Simon & Schuster / October 2, 2012 / $18.99 print, $9.99 digital
She could save the world—or destroy it.
Sixteen year old Evangeline “Evie” Greene leads a charmed life, until she begins experiencing horrifying hallucinations. When an apocalyptic event decimates her Louisiana hometown, Evie realizes her hallucinations were actually visions of the future—and they’re still happening. Fighting for her life and desperate for answers, she must turn to her wrong-side-of-the-bayou classmate: Jack Deveaux.
But she can’t do either alone.
With his mile-long rap sheet, wicked grin, and bad attitude, Jack is like no boy Evie has ever known. Even though he once scorned her and everything she represented, he agrees to protect Evie on her quest. She knows she can’t totally depend on Jack. If he ever cast that wicked grin her way, could she possibly resist him?
Who can Evie trust?
As Jack and Evie race to find the source of her visions, they meet others who have gotten the same call. An ancient prophesy is being played out, and Evie is not the only one with special powers. A group of twenty-two teens has been chosen to reenact the ultimate battle between good and evil. But it’s not always clear who is on which side….
In a Kresley Cole post I wrote earlier for H&H, I said that while I was not a YA reader, I would still follow Cole wherever she led—including reading the YA adventures of her IAD world. The first of those adventures, Poison Princess, lives up to my expectations.
Kresley Cole’s strengths are displayed very well here, albeit differently from the adult romances she usually writes—her ear for dialogue and using just enough dialect to add flavor to the book without crossing the annoying line are just two examples. In this book, perhaps even more than in her adult fiction, her world-building skills are shown to their full advantage.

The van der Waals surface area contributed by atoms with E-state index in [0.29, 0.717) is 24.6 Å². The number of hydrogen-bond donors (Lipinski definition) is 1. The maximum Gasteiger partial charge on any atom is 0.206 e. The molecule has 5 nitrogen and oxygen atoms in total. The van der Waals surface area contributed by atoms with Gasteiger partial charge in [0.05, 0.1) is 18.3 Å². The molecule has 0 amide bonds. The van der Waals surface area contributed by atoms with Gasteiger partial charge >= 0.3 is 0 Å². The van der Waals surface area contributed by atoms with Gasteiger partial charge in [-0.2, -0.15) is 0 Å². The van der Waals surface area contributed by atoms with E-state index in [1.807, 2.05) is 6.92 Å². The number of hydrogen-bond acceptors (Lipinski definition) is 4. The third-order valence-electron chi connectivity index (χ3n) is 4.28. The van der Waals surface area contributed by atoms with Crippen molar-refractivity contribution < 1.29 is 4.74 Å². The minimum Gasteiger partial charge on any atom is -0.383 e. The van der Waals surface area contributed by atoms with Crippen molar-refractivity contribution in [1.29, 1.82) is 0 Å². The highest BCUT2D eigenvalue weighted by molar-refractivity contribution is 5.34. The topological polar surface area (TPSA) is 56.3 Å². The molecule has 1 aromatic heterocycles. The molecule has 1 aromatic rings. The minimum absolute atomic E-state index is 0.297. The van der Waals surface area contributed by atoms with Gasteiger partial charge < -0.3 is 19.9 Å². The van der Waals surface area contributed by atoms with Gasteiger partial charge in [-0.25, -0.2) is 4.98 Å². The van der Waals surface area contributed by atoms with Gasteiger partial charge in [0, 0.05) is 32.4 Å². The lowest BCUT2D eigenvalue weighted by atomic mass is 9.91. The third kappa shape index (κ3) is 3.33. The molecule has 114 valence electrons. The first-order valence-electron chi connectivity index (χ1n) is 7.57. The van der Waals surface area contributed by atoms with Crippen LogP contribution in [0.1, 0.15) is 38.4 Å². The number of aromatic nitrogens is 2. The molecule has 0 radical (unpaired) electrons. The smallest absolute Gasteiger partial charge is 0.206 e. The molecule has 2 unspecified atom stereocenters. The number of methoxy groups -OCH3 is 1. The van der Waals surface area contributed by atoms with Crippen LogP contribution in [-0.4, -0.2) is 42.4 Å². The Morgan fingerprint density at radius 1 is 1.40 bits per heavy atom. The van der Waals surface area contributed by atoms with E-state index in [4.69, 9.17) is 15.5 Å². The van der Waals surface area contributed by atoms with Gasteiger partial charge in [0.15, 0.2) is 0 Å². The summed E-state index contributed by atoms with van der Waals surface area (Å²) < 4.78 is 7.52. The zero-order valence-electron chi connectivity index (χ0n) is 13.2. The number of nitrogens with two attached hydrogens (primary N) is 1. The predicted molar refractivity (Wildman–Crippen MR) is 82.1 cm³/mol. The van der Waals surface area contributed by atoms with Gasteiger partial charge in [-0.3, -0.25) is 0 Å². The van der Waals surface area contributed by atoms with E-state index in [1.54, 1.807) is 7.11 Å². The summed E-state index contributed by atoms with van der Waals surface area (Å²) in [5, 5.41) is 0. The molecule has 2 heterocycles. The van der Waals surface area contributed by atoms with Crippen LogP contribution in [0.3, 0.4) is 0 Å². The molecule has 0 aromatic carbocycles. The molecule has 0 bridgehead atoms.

After several books in the Immortals After Dark series, it's easy to forget how huge and complex the world she's created really is.
Poison Princess brings back in sharp, bold strokes how much imagination and sheer guts KC has in that area. She takes what is becoming commonplace and puts a big twist on it.
Poison Princess is set in a by-now-standard post-apocalyptic scenario, but within that she’s created some very interesting new takes on the world, including turning the vampire on its head and giving us the most “normal” reason for their existence.
On top of this she layers one of the most fascinating concepts I’ve come across in awhile. Poison Princess's the main character Evie is the living, breathing embodiment of the Empress card in the Tarot deck. In her journey, she comes across others—the Fool, the Magician, even Death himself—and she must alternately ally and battle these fellow living Arcana (with some rather nifty supernatural powers). For what ultimate purpose? Now that’s the question.
While not yet ubiquitous, this is not the first time the tarot have been used in a series (Alayna Williams's Delphic Oracle series springs quickly to mind) But this concept, with people embodying the cards and their meanings, is a fresh one. Add that to a future wasteland and a survival of the fittest test, while tossing in your YA romance angst? Wow.
Oh, and Jackson’s Cajun accent? I understand why Evie is getting all hot and bothered over the boy she knows she really shouldn’t like.
While I’m still not sure if I will yet turn into a YA reader in general, Kresley Cole has once again proven that where she leads, I will follow.
Danielle Monsch is a Romantic Geek Girl Writing in a Fantasy World. Besides torturing her poor, poor editor about her latest story, Dani likes to read manga and watch anime, debate the merits of DC vs. Marvel, and geek out over the latest and greatest romance novel offerings. Catch up with Danielle at @Danielle_Monsch on Twitter